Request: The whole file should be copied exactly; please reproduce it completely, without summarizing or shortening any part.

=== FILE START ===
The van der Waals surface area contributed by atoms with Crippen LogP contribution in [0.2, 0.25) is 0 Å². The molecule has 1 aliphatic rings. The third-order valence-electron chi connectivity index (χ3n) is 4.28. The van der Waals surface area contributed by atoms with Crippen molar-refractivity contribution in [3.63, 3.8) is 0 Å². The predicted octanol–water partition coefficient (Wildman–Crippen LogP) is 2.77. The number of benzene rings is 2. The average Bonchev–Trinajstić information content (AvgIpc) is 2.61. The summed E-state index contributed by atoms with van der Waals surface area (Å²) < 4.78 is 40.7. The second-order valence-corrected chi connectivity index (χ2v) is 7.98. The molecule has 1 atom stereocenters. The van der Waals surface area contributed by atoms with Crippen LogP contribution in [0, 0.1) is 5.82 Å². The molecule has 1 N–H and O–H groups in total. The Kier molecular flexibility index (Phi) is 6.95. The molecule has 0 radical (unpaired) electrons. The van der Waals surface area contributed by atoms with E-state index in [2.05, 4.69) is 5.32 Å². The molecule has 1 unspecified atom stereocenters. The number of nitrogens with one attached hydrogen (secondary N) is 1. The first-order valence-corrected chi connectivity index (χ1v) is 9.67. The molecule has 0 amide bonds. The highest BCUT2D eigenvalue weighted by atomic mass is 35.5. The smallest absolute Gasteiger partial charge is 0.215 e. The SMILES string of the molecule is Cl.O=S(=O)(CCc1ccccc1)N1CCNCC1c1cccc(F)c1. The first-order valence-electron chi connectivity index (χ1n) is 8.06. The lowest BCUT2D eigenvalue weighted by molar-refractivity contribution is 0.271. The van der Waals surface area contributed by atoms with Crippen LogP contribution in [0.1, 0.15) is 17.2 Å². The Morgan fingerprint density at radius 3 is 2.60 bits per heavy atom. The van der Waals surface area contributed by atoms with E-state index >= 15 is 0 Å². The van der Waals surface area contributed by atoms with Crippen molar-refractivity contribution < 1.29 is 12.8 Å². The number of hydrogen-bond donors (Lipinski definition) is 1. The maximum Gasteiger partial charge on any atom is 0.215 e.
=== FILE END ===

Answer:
The van der Waals surface area contributed by atoms with Crippen LogP contribution in [0.2, 0.25) is 0 Å². The molecule has 1 aliphatic rings. The third-order valence-electron chi connectivity index (χ3n) is 4.28. The van der Waals surface area contributed by atoms with Crippen molar-refractivity contribution in [3.63, 3.8) is 0 Å². The predicted octanol–water partition coefficient (Wildman–Crippen LogP) is 2.77. The number of benzene rings is 2. The average Bonchev–Trinajstić information content (AvgIpc) is 2.61. The summed E-state index contributed by atoms with van der Waals surface area (Å²) < 4.78 is 40.7. The second-order valence-corrected chi connectivity index (χ2v) is 7.98. The molecule has 1 atom stereocenters. The van der Waals surface area contributed by atoms with Crippen LogP contribution in [0, 0.1) is 5.82 Å². The molecule has 1 N–H and O–H groups in total. The Kier molecular flexibility index (Phi) is 6.95. The molecule has 0 radical (unpaired) electrons. The van der Waals surface area contributed by atoms with E-state index in [2.05, 4.69) is 5.32 Å². The molecule has 1 unspecified atom stereocenters. The number of nitrogens with one attached hydrogen (secondary N) is 1. The first-order valence-corrected chi connectivity index (χ1v) is 9.67. The molecule has 0 amide bonds. The highest BCUT2D eigenvalue weighted by atomic mass is 35.5. The smallest absolute Gasteiger partial charge is 0.215 e. The SMILES string of the molecule is Cl.O=S(=O)(CCc1ccccc1)N1CCNCC1c1cccc(F)c1. The first-order valence-electron chi connectivity index (χ1n) is 8.06. The lowest BCUT2D eigenvalue weighted by molar-refractivity contribution is 0.271. The van der Waals surface area contributed by atoms with Crippen LogP contribution in [0.1, 0.15) is 17.2 Å². The Morgan fingerprint density at radius 3 is 2.60 bits per heavy atom. The van der Waals surface area contributed by atoms with E-state index >= 15 is 0 Å². The van der Waals surface area contributed by atoms with Crippen molar-refractivity contribution < 1.29 is 12.8 Å². The number of hydrogen-bond donors (Lipinski definition) is 1. The maximum Gasteiger partial charge on any atom is 0.215 e.